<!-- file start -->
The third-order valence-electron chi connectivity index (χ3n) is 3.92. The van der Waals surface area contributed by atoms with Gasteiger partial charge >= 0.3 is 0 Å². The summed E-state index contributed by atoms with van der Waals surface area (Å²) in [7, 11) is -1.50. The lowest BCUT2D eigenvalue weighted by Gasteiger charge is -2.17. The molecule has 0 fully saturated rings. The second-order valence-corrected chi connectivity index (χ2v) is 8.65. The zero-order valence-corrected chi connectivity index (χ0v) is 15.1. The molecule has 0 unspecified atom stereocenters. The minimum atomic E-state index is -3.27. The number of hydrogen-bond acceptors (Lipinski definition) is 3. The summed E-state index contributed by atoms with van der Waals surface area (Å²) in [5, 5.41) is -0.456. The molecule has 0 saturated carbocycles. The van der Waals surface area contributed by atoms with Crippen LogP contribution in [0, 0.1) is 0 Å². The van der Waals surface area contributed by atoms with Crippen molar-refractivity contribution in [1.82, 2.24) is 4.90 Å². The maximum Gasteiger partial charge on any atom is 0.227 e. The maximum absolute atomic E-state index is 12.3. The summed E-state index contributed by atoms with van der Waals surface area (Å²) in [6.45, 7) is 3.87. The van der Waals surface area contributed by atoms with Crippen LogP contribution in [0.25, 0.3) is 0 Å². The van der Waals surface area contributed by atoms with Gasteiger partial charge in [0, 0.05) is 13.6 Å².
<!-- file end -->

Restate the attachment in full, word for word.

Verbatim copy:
The third-order valence-electron chi connectivity index (χ3n) is 3.92. The van der Waals surface area contributed by atoms with Gasteiger partial charge >= 0.3 is 0 Å². The summed E-state index contributed by atoms with van der Waals surface area (Å²) in [7, 11) is -1.50. The lowest BCUT2D eigenvalue weighted by Gasteiger charge is -2.17. The molecule has 0 fully saturated rings. The second-order valence-corrected chi connectivity index (χ2v) is 8.65. The zero-order valence-corrected chi connectivity index (χ0v) is 15.1. The molecule has 0 unspecified atom stereocenters. The minimum atomic E-state index is -3.27. The number of hydrogen-bond acceptors (Lipinski definition) is 3. The summed E-state index contributed by atoms with van der Waals surface area (Å²) in [5, 5.41) is -0.456. The molecule has 0 saturated carbocycles. The van der Waals surface area contributed by atoms with Crippen LogP contribution in [0, 0.1) is 0 Å². The van der Waals surface area contributed by atoms with Crippen molar-refractivity contribution in [1.82, 2.24) is 4.90 Å². The maximum Gasteiger partial charge on any atom is 0.227 e. The maximum absolute atomic E-state index is 12.3. The summed E-state index contributed by atoms with van der Waals surface area (Å²) in [6.45, 7) is 3.87. The van der Waals surface area contributed by atoms with Crippen LogP contribution in [0.25, 0.3) is 0 Å². The van der Waals surface area contributed by atoms with Gasteiger partial charge in [0, 0.05) is 13.6 Å².